Normalize African founder’s sharing stories of their failures
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Welcome to today’s edition of TC Daily!

In today’s digest: A South African bank collaborates with a Chinese firm to offer contactless payments, Egypt’s fintech frontier lands a Series A investment, and a bold claim about Twitter’s new voice note feature is clarified.

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Merchants who use Speedpoint payment terminals provided by First National Bank, South Africa’s oldest bank, can now accept payments via UnionPay’s “contactless” cards. The bank
has observed “significant growth” in the adoption of contactless payments owing to prevailing safety concerns, according to Thokozani Dlamini, FNB Merchant Services CEO.

UnionPay, a Chinese financial services firm with a presence in 178 countries, accelerated its issuance of contactless cards in April to limit the need for physical touch during payments at points of sale. Ghana, Kenya, Syechelles and Mauritius are some other African countries where the company’s card has been adopted for payments.

For FNB, this represents an expansion of payment options for merchants and buyers. For UnionPay, it gives it a deeper access into the South African finance market, following up on its existing products like the Good Hope card created by the Johannesburg branch of the Bank of China for South African non-residents that often travel between China and Africa.

Before banks and any formal financial institutions existed, families and friends in many parts of the world devised different pooling arrangements to save and access credit. Some of those arrangements took the form of rotating savings and credit associations (ROSCAs), which have largely been informal and prone to membership defaults due to little protections for contributors.

MoneyFellows, an Egyptian startup, began building a solution that can be accessed on a smartphone in 2016. They have now closed a $4 million Series A round with the backing of Partech Africa and Cairo-based Sawari Ventures. The startup says it has over 150,000 active users so far and plans to expand into other African countries while launching new products.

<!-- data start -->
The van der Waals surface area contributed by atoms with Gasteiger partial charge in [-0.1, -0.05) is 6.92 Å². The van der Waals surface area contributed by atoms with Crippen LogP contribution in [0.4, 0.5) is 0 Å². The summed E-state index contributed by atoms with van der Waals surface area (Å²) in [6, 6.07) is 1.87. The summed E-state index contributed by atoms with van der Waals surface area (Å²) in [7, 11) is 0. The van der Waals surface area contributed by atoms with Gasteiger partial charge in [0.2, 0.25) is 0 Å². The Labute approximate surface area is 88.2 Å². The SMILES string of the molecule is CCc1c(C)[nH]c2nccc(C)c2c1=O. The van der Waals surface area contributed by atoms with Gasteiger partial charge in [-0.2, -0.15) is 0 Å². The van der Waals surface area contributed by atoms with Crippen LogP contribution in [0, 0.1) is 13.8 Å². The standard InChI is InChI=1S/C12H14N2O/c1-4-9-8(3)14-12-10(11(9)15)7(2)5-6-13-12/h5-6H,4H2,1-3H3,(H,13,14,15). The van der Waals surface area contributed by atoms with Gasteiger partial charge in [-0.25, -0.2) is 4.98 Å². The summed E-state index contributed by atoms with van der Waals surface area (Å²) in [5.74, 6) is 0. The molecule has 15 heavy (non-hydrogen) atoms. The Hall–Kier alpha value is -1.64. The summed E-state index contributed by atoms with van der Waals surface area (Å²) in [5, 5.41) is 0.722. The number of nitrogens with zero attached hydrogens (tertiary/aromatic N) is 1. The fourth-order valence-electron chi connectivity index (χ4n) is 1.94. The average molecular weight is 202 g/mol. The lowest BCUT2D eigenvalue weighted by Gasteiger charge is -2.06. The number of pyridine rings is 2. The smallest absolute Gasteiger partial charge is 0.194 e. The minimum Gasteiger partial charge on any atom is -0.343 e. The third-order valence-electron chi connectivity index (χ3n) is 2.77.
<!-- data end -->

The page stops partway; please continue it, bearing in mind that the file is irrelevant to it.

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Twitter users are having some fun with the voice note feature designed for nuance in public discourse. But it may not appear to be an exciting innovation, especially if you feel you built an almost identical product six years ago.

Tomi Walker, a Nigerian developer, believes he prototyped a full social media network based on 9-second-long voice notes in 2014 and is here to tell the story about why it failed to take off. Contrary to the sense conveyed by the bold, if bogus, headline Twitter shipped a voice feature that a Nigerian invented,” Walker puts the blame on bad timing, poor distribution and next to demand at the time.

Fair points for frank admission and long may we see more Africans in tech openly and humbly describe their failures in detail, hopefully accompanied by later success stories.


Applications are open for the Inclusive Fintech 50 challenge which invites entries from early-stage fintechs creating solutions for financial inclusion. The competition’s panel aims to identify 50 startups in emerging markets working in areas such as credit, insurance, payments & remittances, savings & personal financial management, or infrastructure. The investors circle includes Accion Venture Lab, Quona Capital and the International Finance Corporation. Apply here.


Founders in emerging markets like Nigeria need frictionless access to capital, and investors need better ways to identify opportunities. Join Endeavor for a session on Funding The Future: The Case for Investing in African Startups. Register today!

That’s all for today,

See you tomorrow.
– Alexander

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